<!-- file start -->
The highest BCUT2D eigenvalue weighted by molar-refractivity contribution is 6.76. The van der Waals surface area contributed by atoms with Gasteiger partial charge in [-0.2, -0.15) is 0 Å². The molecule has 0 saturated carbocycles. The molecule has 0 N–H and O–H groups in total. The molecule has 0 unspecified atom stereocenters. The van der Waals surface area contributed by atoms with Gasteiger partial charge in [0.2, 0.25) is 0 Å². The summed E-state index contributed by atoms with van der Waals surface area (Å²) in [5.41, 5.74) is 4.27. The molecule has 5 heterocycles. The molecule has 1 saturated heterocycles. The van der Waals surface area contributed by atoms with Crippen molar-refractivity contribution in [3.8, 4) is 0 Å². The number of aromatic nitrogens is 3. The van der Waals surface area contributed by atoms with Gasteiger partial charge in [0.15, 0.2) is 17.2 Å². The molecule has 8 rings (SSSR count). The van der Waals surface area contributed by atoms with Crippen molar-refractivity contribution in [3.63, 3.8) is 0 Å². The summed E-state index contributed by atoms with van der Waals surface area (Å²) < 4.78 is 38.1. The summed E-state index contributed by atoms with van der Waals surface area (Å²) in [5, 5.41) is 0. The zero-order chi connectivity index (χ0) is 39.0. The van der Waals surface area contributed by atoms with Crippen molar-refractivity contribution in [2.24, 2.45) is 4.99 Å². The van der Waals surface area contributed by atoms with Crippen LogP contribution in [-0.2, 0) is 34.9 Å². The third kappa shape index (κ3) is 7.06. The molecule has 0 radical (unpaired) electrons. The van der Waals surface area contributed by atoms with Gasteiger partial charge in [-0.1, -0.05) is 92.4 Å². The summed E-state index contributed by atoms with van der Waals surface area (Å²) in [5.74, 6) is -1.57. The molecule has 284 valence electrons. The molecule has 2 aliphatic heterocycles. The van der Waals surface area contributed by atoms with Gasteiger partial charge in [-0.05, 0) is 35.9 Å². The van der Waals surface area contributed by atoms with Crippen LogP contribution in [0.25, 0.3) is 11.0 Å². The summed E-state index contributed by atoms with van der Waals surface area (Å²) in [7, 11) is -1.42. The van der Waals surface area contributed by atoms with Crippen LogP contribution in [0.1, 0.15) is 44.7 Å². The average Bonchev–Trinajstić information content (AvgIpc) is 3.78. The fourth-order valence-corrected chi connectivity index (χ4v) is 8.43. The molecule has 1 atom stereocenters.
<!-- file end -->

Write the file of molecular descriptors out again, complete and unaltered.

The highest BCUT2D eigenvalue weighted by molar-refractivity contribution is 6.76. The van der Waals surface area contributed by atoms with Gasteiger partial charge in [-0.2, -0.15) is 0 Å². The molecule has 0 saturated carbocycles. The molecule has 0 N–H and O–H groups in total. The molecule has 0 unspecified atom stereocenters. The van der Waals surface area contributed by atoms with Gasteiger partial charge in [0.2, 0.25) is 0 Å². The summed E-state index contributed by atoms with van der Waals surface area (Å²) in [5.41, 5.74) is 4.27. The molecule has 5 heterocycles. The molecule has 1 saturated heterocycles. The van der Waals surface area contributed by atoms with Crippen molar-refractivity contribution in [3.8, 4) is 0 Å². The number of aromatic nitrogens is 3. The van der Waals surface area contributed by atoms with Gasteiger partial charge in [0.15, 0.2) is 17.2 Å². The molecule has 8 rings (SSSR count). The van der Waals surface area contributed by atoms with Crippen molar-refractivity contribution in [3.63, 3.8) is 0 Å². The summed E-state index contributed by atoms with van der Waals surface area (Å²) < 4.78 is 38.1. The summed E-state index contributed by atoms with van der Waals surface area (Å²) in [5, 5.41) is 0. The zero-order chi connectivity index (χ0) is 39.0. The van der Waals surface area contributed by atoms with Crippen molar-refractivity contribution in [2.24, 2.45) is 4.99 Å². The van der Waals surface area contributed by atoms with Crippen LogP contribution in [-0.2, 0) is 34.9 Å². The third kappa shape index (κ3) is 7.06. The molecule has 0 radical (unpaired) electrons. The van der Waals surface area contributed by atoms with Gasteiger partial charge in [-0.1, -0.05) is 92.4 Å². The summed E-state index contributed by atoms with van der Waals surface area (Å²) in [5.74, 6) is -1.57. The molecule has 284 valence electrons. The molecule has 2 aliphatic heterocycles. The van der Waals surface area contributed by atoms with Gasteiger partial charge in [-0.05, 0) is 35.9 Å². The van der Waals surface area contributed by atoms with Crippen LogP contribution in [0.25, 0.3) is 11.0 Å². The summed E-state index contributed by atoms with van der Waals surface area (Å²) in [7, 11) is -1.42. The van der Waals surface area contributed by atoms with Crippen LogP contribution in [0.1, 0.15) is 44.7 Å². The average Bonchev–Trinajstić information content (AvgIpc) is 3.78. The fourth-order valence-corrected chi connectivity index (χ4v) is 8.43. The molecule has 1 atom stereocenters.